COVID-19 first arrived on Kodiak in April, followed by a trickle of cases in June. The slow burn gradually intensified, until a deluge of new cases following the Thanksgiving holiday brought active cases into the hundreds. Total cases since the start of the pandemic passed the 1000 case milestone last week.
While the pandemic hit those who contracted the virus the hardest, everyone felt its impacts; record-shattering unemployment, drastic technological changes in the workplace, school closures, and high rates of psychological distress, to name a few.
The world is forever changed by this moment in history, and so is Kodiak Island. Local leaders like Sarah Philips of the Kodiak Chamber of Commerce saw the struggles firsthand.
“We’ve seen the community come together to support our business community. But of course moving forward, we’re not out of the woods yet. We have federal aid funding on the way our second round… a year ago, I could have never believed we were going to have any financial funding available through the government,” Philips said. “And here we are hitting our second round and potentially even a third on the way with the Biden administration. So of course, the impact is throughout the US- it’s obviously throughout our community, no one has been untouched by this.”
Philips can’t remember a time that has so challenged business. She says perhaps no one can.
“I don’t know that there’s another single event that so dramatically in world history has impacted all businesses across the country before,” Philips said.
She also says that the pandemic has affirmed her belief in the lengths that Kodiak will go to in order to help its own.
“You know, one of the memories that I have in particular… has actually been on Friends of Kodiak; when all of our businesses knew they were going to be forced to close, all of our non-essential businesses- the community came together in such a resounding way to purchase gift certificates to make purchases from those businesses who knew their doors were going to be shut,” Philips said. “The community and Kodiak… I have always said it, it’s amazing how we can come together when someone is hurting. The community really goes above and beyond.”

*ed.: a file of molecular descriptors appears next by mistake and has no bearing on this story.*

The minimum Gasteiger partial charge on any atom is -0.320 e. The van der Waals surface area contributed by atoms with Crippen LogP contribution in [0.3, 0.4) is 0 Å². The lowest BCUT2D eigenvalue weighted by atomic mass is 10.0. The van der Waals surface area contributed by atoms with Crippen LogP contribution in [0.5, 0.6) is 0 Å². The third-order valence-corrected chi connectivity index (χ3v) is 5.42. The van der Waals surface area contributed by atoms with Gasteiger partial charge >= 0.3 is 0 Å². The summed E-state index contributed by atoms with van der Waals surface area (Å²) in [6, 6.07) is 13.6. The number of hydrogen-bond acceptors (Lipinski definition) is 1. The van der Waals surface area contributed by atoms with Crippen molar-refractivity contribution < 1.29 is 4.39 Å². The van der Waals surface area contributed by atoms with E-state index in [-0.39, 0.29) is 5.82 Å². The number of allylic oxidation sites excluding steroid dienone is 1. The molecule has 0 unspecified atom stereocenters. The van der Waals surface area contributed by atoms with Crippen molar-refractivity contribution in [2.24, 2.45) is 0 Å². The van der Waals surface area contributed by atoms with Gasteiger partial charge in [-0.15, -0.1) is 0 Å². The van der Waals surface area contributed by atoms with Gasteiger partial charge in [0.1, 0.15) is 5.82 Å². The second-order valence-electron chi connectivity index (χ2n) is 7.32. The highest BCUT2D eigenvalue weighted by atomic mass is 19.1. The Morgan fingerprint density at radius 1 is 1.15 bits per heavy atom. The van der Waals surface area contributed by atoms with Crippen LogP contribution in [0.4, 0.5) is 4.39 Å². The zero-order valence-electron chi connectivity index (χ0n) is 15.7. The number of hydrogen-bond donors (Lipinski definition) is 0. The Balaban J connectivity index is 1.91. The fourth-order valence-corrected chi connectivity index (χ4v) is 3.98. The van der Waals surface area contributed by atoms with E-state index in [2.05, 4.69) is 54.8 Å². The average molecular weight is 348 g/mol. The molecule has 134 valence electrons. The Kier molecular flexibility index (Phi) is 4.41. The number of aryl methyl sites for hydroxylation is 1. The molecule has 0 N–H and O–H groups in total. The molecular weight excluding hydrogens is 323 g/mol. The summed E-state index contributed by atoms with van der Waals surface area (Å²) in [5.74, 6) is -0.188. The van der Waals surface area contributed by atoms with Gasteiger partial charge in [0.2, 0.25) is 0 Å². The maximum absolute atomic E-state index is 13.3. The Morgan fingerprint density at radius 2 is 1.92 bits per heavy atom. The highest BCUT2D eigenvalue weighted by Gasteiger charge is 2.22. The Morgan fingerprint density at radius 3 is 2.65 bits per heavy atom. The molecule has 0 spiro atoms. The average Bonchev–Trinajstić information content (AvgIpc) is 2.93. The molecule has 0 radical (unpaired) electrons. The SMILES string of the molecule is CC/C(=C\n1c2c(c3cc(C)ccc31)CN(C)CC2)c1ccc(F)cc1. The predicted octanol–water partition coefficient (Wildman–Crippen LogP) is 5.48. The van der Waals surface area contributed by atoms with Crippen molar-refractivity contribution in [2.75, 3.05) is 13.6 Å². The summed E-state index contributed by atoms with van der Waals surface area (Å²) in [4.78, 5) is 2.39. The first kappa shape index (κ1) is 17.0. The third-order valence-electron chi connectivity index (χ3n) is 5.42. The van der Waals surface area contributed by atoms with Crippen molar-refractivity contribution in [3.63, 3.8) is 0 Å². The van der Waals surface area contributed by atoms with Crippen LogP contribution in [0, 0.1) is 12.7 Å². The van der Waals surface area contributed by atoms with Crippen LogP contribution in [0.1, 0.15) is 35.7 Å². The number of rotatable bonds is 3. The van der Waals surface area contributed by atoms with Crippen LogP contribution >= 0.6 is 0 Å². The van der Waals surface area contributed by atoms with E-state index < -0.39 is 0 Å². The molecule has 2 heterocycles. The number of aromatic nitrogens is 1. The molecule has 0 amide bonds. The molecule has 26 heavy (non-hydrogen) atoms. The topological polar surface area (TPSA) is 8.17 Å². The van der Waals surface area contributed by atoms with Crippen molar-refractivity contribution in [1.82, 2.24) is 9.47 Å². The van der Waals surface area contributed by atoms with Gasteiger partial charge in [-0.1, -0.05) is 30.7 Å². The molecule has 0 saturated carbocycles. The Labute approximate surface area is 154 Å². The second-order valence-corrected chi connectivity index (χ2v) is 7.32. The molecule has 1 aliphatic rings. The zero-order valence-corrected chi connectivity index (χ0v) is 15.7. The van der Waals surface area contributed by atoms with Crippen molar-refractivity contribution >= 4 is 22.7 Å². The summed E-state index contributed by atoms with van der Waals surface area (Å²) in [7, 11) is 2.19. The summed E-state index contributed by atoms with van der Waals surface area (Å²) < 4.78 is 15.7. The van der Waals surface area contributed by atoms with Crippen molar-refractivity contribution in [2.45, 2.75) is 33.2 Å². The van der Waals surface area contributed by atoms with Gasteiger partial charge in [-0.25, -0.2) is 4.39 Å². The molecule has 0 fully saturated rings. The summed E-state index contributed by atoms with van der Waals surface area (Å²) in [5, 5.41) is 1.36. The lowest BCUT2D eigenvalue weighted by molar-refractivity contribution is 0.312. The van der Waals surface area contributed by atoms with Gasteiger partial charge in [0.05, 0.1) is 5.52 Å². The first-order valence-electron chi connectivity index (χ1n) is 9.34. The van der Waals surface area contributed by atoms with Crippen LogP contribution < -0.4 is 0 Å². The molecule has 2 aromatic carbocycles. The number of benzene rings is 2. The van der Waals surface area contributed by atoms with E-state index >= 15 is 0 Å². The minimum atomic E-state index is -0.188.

Schools are at the heart of the community. And although the Kodiak Island Borough School District has been fortunate compared to the rest of the country, with fewer closures, students still had to adapt to a lot of changes.
Larry LeDoux, the school superintendent, says that he is impressed by how both students and staff have weathered the storm.
“Our schools are changed in many ways. Our staff is very professional, and you can see that professionalism tested when a crisis comes up. I believe our teachers, our custodians, our maintenance, our food service, our secretaries- they’ve stood the test. They’re here. They’re in harm’s way, and they’re taking care of kids. And I think that’s phenomenal,” LeDoux said. “I think we have an incredibly professional workforce in our education in Kodiak. I’m proud of them.”
For LeDoux, one memory in particular stands out.
“Watching the kids come into school… how happy they were, and watching teachers with literally tears in their eyes when they got to see their kids for the first time this year.”
Some have had to step up to the challenge on the behalf of the whole community. As Kodiak’s City Manager and head of the region’s Emergency Operations Center, Mike Tvenge has been the public face for the Island’s COVID-19 response.
Some of the steps the city took early on to defend itself from the pandemic were unpopular. And while they didn’t completely seal the island off from the virus, Tvenge believes they helped to slow it down.
“We were very concerned at the beginning of the pandemic on how it would affect Kodiak. And, you know, I was naive to think that living on an island would protect us. But with the travel that we have here in Kodiak, that turned out to be not true,” Tvenge said. “So we’re doing all the mitigation measures we could come up with and following other guidance from CDC and other agencies that have been working on mitigation of the virus, and that we did a pretty good job in our community, and people are really taking it seriously.”
But despite the hard work, Tvenge said the virus still claimed five lives in Kodiak.
“When we were below 1000, I was hoping we would never reach 1000 cases. But again, that was probably naive to think that way, because of what the rest of the United States and the world has been going through for months and months and the death rate, I mean, there’s 1000s of deaths a day at one point, so we’re fortunate to keep our local death rate down,” Tvenge said. I mean, I’m sorry to even say that, but no death is, you know… We wanted to avoid deaths for sure. And unfortunately, that’s not realistic either.”
And that’s always been the problem for those on the frontlines of fighting the pandemic – to anticipate what is realistic to expect. Kodiak’s COVID journey has been full of unknowns. And as the second round of vaccinations begins, there are still no certainties, only hope that the community has reached a turning point.